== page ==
Whip FAQs:

Q: Is whip a tool?

A: Yes, and traditionally designed to strike animals or people to aid guidance or exert control over animals or other people, through pain compliance or fear of pain, although in some activities whips can be used without use of pain, such as an additional pressure aid or visual directional cue in equestrianism.

Q: Is whip used to guide and signal direction and pace?

A: Yes, and is not used with force against the horse.

Q: Are whips designed with a heavy lead or steel ball woven into the pommel?

A: Yes, or a shot bag filled with lead shot braided into the body.

Q: Is whip primarily a whip for occasional use?

A: Yes, such as in loading cattle.

Q: Is whip often said to have originated in the English hunting whip?

A: Yes, but it has since become a distinct type of whip.

Q: Is whip flexible right to the butt?

A: Yes.

Q: Are whips also almost exclusively made from tanned kangaroo hide?

A: Yes.

Q: Is whip widely if only situationally portrayed across many avenues of popular culture?

A: Yes.

Q: Were whips made mostly of cowhide or buckskin?

A: Yes.

Q: Are whips to provide a visual directional cue by extending the reach and visibility of the human arm?

A: Yes.

Q: Is whip not precisely a horse whip?

A: Yes, though it is carried by a mounted rider.

Q: Is whip a type of smaller stockwhip?

A: Yes.

Q: Were whips effective on horse farms?

A: Yes, and horse derbies, and in other rural areas.

Q: Was whip shown internationally when lone rider Steve Jefferys reared his Australian Stock Horse and cracked the stockwhip to commence the 2000 Sydney Olympic Games Opening Ceremony?

A: Yes.

Q: Is whip heavier than the Australian stockwhip?

A: Yes.

Q: Are whips designed for use on animals?

A: Yes, although whips such as the "cat o' nine tails" and knout were specifically developed for flagellation as a means of inflicting corporal punishment or torture on human targets.

Q: Are whips up to 43 inches long?

A: Yes, and including lash or popper, and are used to refine the aids of the rider, not to hurt the horse.

Q: Are whips primarily used to make a loud cracking sound to move livestock away from the sound?

A: Yes.

Q: Is whip usually at least 4 feet in length and around one inch in diameter at the butt of the whip?

A: Yes.

Q: Is whip used on ground in cattle yards and other small areas where speed and precision is needed?

A: Yes.

Q: Are whips still manufactured for limited purposes?

A: Yes, and the buggy whip industry as a discernible economic entity ceased to exist with the introduction of the automobile, and is cited in economics and marketing as an example of an industry ceasing to exist because its market niche, and the need for its product, disappears.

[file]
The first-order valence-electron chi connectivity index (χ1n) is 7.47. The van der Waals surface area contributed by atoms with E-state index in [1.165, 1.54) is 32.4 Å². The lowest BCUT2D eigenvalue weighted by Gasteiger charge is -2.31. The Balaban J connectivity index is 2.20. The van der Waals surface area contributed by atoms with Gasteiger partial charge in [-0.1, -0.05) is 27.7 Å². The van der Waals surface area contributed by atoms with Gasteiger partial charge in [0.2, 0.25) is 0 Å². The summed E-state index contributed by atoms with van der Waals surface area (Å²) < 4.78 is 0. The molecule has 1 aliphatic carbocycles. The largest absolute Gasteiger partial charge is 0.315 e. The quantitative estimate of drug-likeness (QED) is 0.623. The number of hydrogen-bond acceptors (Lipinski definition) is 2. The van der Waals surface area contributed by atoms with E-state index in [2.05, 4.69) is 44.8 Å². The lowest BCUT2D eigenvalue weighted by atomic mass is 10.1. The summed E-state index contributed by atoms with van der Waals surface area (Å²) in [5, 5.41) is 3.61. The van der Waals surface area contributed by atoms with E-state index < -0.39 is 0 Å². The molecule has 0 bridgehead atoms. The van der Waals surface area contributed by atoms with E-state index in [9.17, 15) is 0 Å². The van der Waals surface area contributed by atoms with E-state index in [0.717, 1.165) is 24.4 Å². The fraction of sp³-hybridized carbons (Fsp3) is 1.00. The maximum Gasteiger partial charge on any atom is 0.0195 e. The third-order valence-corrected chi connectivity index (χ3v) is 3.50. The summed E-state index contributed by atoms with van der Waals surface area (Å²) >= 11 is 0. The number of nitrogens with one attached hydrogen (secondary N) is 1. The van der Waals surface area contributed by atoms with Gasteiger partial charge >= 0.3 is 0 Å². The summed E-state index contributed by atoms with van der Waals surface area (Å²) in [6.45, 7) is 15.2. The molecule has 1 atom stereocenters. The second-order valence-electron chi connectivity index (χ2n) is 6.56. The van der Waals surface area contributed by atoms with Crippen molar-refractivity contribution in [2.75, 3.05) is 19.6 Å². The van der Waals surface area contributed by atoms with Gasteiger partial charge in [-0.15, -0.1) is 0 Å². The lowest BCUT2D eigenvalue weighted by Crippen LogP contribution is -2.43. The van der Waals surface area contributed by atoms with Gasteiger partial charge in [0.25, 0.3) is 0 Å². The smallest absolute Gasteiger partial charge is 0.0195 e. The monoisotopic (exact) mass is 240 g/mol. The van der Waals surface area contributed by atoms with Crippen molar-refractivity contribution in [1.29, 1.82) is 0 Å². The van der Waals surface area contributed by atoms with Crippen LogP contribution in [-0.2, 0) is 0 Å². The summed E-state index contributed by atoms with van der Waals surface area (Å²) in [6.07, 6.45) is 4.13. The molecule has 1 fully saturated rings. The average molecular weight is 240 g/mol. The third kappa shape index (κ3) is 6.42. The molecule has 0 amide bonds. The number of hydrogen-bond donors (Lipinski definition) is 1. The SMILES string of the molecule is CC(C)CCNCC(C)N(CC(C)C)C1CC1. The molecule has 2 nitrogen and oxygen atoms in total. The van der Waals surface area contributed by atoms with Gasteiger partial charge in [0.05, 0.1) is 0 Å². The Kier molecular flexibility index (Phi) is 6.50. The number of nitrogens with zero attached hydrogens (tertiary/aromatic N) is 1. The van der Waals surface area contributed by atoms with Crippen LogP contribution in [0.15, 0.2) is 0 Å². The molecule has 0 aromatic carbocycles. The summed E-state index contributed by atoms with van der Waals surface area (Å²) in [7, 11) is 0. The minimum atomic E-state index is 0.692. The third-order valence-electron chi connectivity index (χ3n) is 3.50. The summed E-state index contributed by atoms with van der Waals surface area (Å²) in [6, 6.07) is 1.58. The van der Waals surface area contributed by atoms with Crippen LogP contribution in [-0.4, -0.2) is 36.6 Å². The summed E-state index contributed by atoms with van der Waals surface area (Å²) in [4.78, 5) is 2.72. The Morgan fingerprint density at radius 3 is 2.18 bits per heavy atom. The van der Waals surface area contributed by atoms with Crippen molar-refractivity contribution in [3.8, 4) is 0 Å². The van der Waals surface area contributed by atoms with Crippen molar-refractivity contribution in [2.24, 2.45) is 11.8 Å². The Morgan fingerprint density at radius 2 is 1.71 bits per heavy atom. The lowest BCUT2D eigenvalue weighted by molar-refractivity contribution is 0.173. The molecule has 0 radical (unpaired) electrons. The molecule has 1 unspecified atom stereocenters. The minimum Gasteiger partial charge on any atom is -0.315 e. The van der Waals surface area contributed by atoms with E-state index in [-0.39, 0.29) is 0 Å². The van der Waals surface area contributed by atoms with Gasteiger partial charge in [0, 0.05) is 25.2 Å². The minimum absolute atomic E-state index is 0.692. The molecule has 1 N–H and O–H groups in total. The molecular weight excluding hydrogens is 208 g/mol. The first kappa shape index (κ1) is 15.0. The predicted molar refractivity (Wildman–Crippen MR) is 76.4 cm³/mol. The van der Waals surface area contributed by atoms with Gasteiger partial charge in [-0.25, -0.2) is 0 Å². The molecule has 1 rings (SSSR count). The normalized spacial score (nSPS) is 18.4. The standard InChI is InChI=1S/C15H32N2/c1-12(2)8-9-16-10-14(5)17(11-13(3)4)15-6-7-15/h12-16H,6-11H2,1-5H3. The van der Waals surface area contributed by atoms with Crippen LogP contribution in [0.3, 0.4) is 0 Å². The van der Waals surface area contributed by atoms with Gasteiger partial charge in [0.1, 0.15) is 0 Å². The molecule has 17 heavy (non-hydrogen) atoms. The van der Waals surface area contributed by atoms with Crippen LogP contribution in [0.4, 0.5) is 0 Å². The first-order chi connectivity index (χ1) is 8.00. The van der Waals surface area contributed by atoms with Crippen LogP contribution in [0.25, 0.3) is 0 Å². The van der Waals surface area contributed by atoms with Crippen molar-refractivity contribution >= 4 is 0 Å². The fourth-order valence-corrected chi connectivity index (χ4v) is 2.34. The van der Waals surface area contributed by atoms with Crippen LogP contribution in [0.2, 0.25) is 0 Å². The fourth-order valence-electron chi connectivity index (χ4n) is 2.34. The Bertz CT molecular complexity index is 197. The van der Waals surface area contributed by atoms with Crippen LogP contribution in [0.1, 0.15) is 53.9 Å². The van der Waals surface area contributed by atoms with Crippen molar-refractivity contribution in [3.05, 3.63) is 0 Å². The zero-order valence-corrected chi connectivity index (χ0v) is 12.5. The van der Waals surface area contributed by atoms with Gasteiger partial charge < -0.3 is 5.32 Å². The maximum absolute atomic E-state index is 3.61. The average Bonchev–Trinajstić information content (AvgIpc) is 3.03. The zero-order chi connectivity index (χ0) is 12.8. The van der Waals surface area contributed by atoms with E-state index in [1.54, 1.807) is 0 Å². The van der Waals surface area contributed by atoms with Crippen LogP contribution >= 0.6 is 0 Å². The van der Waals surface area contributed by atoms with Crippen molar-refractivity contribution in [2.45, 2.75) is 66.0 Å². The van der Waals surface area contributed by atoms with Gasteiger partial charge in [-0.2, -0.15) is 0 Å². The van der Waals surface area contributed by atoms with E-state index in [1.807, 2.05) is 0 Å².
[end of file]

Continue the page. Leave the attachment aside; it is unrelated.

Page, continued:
Q: Is whip a horsewhip with a long stiff shaft and a relatively short lash used for driving a horse harnessed to a buggy or other small open carriage?

A: Yes.

Q: Was whip used by an Australian bullock team driver?

A: Yes, The thong was 8 to 10 feet long, or more, and often made of greenhide.

Q: Are whips used in cattle yards and also when moving pigs?

A: Yes.

Q: Were whips effective in animal yards and other small areas?

A: Yes.

Q: Are whips artificial aids used by equestrians while riding?

A: Yes, and driving, or handling horses from the ground.

Q: Were whips the first man-made objects to break the sound barrier?

A: Yes.

Q: Is whip a similar variation of the stockwhip which closely relates to the Rose whip?

A: Yes.

Q: Is whip not intended to be used on the horse?

A: Yes, but rather the lash is there to remind the hounds to stay away from the horse's hooves, and it can also be used as a communication device to the hounds.

Q: Are whips generally of two types?

A: Yes, and either a firm stick designed for direct contact, or a flexible whip that require a specialized swing to be effective, but has a longer reach and greater force, though may have less precision.

Q: Is whip also used by younger children that are not strong enough to handle a large stock whip?

A: Yes.

Q: Are whips not entirely gone?

A: Yes.

Q: Is whip the absence of a "fall"?

A: Yes, A fall is a piece of leather attached to the end of the body of the whip.

Q: Are whips often dramatic and wildly exaggerated?

A: Yes, and showing users reliably tripping or disarming adversaries under extraordinary circumstances, breaking substantial objets with normal blows, and use as a grappling aid among others.

Q: Is whip another variation of the stockwhip that was pioneered in Canada in the early 19th century?

A: Yes, though it largely fell out of use by the 1880s.

Q: Is whip cracked?

A: Yes, and to produce a very sharp, loud sound.

Q: Are whips designed to control animals by imparting discomfort by tapping or pain by a full-force strike that produces pain compliance?

A: Yes.

Q: Is whip used in saddle seat style English riding?

A: Yes.

Q: Are whips made of flat nylon parachute cord?

A: Yes, and which, unlike those made from leather, are still effective when wet.

Q: Are whips made with a leather shot bag running approximately three quarters of the length of the whip?

A: Yes.

Q: Is whip derived from the fact that this type of whip has no handle inside and so can be curled up into a small circle which resembles a coiled snake?

A: Yes.

Q: Are whips similar?

A: Yes.